‘The First Time You Die, You’re Dead’: Reddit Warriors Prepare to Fight IRL in Ukraine

The Redditors of r/VolunteersforUkraine suggest you bring sensible shoes and a spare pair of glasses, and maybe write a will.

Mar 31 2022, 6:50pm

If you’re planning on joining the war in Ukraine as a foreign fighter, you’ll want to invest in really good footwear, specifically, steel-toed leather boots manufactured in Finland — according to Reddit. You’ll probably want to start working out, and make that dentist appointment you’ve been putting off forever. Buy an extra pair of glasses, if you need them. Write your will, and make arrangements for someone to feed your cat. 


These are examples of seemingly sensible advice doled out by strangers on certain Ukraine subreddits, which have become hubs for aspiring foreign fighters to make what could quite literally be life-or-death decisions. 

The biggest subreddit in this genre, r/VolunteersForUkraine, with nearly 45,000 subscribers, is meant to provide information for all types of volunteer efforts in Ukraine, though many conversations seem to center around Redditors hoping to strap on an AK-47 and see some action. Smaller subreddits are almost exclusively focused on foreign fighter recruitment. 

There’s also an affiliated Facebook group and Discord server, where in between gaming, participants discuss geopolitics and tactical gear, and share updates about members of the group who say they’ve deployed to Ukraine.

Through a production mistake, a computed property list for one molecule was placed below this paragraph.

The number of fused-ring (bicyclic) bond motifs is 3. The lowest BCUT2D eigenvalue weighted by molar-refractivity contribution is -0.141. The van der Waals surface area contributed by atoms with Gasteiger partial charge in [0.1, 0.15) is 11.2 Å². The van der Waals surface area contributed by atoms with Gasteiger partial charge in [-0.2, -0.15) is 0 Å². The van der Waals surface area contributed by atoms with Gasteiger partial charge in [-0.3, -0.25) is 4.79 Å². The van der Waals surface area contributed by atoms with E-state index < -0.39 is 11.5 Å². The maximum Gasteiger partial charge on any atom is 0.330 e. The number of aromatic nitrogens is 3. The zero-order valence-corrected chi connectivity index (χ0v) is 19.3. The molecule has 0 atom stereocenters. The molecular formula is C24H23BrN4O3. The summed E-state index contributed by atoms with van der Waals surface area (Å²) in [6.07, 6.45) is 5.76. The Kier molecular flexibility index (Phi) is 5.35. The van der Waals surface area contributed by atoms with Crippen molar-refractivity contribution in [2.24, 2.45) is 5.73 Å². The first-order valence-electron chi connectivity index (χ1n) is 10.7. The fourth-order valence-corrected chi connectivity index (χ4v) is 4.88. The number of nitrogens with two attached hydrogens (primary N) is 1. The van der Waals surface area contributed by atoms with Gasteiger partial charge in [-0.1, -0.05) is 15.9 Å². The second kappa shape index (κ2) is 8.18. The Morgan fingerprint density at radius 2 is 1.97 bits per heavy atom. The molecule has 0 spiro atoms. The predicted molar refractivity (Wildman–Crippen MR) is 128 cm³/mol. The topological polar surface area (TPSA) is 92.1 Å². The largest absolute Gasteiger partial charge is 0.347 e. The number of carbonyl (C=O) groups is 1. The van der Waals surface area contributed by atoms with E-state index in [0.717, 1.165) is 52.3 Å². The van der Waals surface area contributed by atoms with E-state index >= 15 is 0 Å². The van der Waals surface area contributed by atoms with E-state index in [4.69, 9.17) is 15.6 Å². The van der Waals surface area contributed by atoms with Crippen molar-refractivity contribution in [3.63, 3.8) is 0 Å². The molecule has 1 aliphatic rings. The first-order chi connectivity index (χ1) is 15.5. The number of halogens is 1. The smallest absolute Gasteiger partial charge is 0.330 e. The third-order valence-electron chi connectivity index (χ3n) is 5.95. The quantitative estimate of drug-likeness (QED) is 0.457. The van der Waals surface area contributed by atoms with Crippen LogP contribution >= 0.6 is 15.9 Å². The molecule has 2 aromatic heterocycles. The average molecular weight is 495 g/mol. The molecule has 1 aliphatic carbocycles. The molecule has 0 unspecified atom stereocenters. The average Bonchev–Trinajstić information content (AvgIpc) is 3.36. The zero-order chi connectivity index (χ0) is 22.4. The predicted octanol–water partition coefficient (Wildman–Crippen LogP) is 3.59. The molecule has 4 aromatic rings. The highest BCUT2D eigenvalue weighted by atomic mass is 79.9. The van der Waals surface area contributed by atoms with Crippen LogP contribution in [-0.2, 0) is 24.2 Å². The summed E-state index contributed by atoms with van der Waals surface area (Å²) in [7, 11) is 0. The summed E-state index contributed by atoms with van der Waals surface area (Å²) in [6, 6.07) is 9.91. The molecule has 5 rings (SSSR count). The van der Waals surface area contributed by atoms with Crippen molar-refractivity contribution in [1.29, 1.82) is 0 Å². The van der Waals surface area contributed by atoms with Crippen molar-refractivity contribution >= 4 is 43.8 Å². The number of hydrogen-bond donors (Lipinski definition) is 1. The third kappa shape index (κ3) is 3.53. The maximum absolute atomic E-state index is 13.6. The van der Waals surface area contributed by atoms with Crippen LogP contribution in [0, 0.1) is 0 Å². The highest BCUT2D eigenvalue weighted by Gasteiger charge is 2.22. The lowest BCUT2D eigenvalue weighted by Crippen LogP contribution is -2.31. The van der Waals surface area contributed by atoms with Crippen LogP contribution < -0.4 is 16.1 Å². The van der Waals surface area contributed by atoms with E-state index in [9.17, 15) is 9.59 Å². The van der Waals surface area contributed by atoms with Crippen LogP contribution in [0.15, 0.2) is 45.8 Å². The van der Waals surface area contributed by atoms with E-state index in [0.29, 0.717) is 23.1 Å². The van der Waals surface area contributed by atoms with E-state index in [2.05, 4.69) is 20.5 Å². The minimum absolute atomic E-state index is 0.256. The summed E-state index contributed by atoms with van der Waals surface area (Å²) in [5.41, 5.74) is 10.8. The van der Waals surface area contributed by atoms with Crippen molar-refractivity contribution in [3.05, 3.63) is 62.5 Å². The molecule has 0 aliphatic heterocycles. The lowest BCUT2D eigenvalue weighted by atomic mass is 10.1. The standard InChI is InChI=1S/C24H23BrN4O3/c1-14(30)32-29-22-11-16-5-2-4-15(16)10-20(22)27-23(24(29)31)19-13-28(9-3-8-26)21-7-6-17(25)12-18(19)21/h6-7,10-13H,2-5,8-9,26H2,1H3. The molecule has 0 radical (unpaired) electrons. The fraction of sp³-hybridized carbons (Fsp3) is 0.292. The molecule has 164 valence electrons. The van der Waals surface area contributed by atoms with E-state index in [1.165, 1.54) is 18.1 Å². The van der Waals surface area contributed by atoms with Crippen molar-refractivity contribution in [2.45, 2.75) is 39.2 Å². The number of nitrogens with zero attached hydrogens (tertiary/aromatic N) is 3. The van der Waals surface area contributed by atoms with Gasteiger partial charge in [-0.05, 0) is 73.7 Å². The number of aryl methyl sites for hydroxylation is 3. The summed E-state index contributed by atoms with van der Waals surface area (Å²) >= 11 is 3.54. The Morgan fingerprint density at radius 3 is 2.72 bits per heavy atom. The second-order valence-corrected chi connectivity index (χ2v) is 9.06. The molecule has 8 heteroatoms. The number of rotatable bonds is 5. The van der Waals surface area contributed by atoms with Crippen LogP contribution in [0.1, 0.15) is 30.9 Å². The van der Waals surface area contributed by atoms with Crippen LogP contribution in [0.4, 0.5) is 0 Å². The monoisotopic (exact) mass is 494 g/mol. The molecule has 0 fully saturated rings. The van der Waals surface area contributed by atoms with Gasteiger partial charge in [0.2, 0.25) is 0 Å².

More than 20,000 foreign fighters from 52 countries are thought to have at least attempted to join the battlefield in Ukraine since they were invaded by Russia in February. Those applicants run the gamut from hardened veterans of the U.S. and other militaries, to war tourists with no military expertise at all.

Many on the latter end of the spectrum have arrived in Ukraine and been forced to quickly come to terms with the unglamorous and chaotic realities of war. Some have even abandoned the battlefield prematurely, citing lack of adequate military equipment. 


Reddit is home to a diverse community of users, who look to the site for a myriad of reasons: news, memes, porn, self-help, niche interests, video gaming, anime. It’s a place where you can engage with different communities, behind the comfort of semi-anonymity and a cartoon avatar, and be whoever you want to be. It’s also a place where users can solicit the most mundane advice from ultra-specific communities, like how to silence a chronically beeping microwave. 

The Ukraine volunteer subreddits are spaces where fantasies of heroic deeds on a battlefield morph quickly into IRL plans to go to war. And much of the tension on those subreddits come from that space between fantasy and reality. 

“Cut the LARP, cut the war adventurism, cut the fear of missing out crap,” one user wrote. “War is hell. Don’t rush over there right now.”

Reddit profiles for many individuals talking about their plans to go to Ukraine indicates that they only joined the social media platform in the last month. One poster, located in Alaska, and contacted by VICE News said he only joined Reddit to get tips and advice about traveling to Ukraine to fight. 

Some users have, at times, accused subreddit moderators of enabling “war tourism” by encouraging anyone, regardless of military experience, to travel to Ukraine.